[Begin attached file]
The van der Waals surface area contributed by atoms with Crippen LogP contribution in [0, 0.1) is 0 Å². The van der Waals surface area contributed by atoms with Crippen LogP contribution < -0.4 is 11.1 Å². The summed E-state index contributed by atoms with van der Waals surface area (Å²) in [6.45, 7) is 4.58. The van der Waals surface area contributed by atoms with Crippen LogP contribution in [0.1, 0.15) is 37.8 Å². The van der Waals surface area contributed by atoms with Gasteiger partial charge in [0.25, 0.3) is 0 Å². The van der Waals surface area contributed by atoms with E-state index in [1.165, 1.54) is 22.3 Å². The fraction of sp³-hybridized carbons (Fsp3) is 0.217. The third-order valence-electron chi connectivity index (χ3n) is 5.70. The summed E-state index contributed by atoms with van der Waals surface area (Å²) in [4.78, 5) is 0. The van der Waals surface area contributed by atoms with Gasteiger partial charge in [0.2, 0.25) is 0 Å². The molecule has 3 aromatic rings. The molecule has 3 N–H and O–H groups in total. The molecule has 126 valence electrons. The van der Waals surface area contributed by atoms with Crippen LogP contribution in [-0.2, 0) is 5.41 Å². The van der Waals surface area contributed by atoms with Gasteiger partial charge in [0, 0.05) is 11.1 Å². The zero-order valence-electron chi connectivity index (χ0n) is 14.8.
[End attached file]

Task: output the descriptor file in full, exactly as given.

The van der Waals surface area contributed by atoms with Crippen LogP contribution in [0, 0.1) is 0 Å². The van der Waals surface area contributed by atoms with Crippen LogP contribution < -0.4 is 11.1 Å². The summed E-state index contributed by atoms with van der Waals surface area (Å²) in [6.45, 7) is 4.58. The van der Waals surface area contributed by atoms with Crippen LogP contribution in [0.1, 0.15) is 37.8 Å². The van der Waals surface area contributed by atoms with Gasteiger partial charge in [0.25, 0.3) is 0 Å². The van der Waals surface area contributed by atoms with E-state index in [1.165, 1.54) is 22.3 Å². The fraction of sp³-hybridized carbons (Fsp3) is 0.217. The third-order valence-electron chi connectivity index (χ3n) is 5.70. The summed E-state index contributed by atoms with van der Waals surface area (Å²) in [4.78, 5) is 0. The van der Waals surface area contributed by atoms with Gasteiger partial charge in [0.2, 0.25) is 0 Å². The molecule has 3 aromatic rings. The molecule has 3 N–H and O–H groups in total. The molecule has 126 valence electrons. The van der Waals surface area contributed by atoms with Crippen LogP contribution in [-0.2, 0) is 5.41 Å². The van der Waals surface area contributed by atoms with Gasteiger partial charge in [0, 0.05) is 11.1 Å². The zero-order valence-electron chi connectivity index (χ0n) is 14.8.